Dude thank you for taking the time to write this and pass on this knowledge. You just gave me a mini master class. I really appreciate it. This is why I love this forum.A couple of other things to add about this particular solo.
1) Wilcoxon’s accent patterns are very specific and not always conventional. When you adhere to what he has notated you get an entirely different level of music. (The “ swing” element?). A good example of this is the single drags at the top of the second page. He does this a lot through all of his books and he has exercises in the beginning of the book to strengthen the concept. He likes to move between accenting the “ruff”, the “ruff” and the tap and then the traditional accent of only the tap. This is an area many people gloss over instead just playing the traditional accented tap. This is a very “jazzy” sounding phrase that can be heard in Philly Joe Jones (who studied with Wilcoxon), Frankie Dunlop (who studied with John Rowland my first teacher, lucky me!) and many other jazz drummers. This figure appears again in the dotted 16th’s and 32nd note figure on the fifth line from the bottom of page
2) Note that most of the 32nd Note rolls are written out long hand whereas the 7’s use roll notation.
3) There is a couple of interesting spots related to the 7’s. One is the 7 at the end of the 4th line on page 2. This roll is again metered as a 16th triplet while the subsequent rolls are slower being metered in 32nd’s. While the end of the 3rd line from the bottom has a 13 stroke roll going directly into a 7 that is metered in 32nds.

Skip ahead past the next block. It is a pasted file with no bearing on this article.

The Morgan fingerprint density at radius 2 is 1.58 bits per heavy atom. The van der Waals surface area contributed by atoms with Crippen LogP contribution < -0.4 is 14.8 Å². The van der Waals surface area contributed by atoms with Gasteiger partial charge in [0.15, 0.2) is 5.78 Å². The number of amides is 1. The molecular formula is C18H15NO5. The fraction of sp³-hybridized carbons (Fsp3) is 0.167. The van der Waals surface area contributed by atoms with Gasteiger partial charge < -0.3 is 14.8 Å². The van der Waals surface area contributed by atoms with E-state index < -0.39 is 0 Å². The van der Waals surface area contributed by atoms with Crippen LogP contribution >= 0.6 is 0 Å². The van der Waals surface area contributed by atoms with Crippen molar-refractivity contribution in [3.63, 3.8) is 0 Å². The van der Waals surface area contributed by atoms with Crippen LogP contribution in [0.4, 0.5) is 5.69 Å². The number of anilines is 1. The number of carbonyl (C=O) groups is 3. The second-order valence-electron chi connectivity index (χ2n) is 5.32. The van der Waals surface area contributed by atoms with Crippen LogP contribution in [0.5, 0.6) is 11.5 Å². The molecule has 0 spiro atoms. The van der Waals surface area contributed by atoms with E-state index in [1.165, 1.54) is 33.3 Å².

4) There is one odd sticking spot associated with this particular 7. Note the that the roll is a right hand 7 ending on the left and the figure following it begins on the left. This all makes sense if you consider where the 7 comes from and where it is going. The slight sticking anomaly there makes everything else lay natural.
(wow that took awhile!! And my phone died in the middle!)
I hope all of that helps!!
Yes the unconventional accent patterns I've played thus far have been a little tricky, but I can tell they are VERY valuable and will come in handy when playing them in a kit or fill context. Also, how I mentioned earlier playing stickings a lil different here and there after I learn the piece, I ALWAYS keep the accents where they are meant to be. Regarding the swing element, I noticed some solos are more conducive to swinging then others. But the ones where you can swing are oh so fun.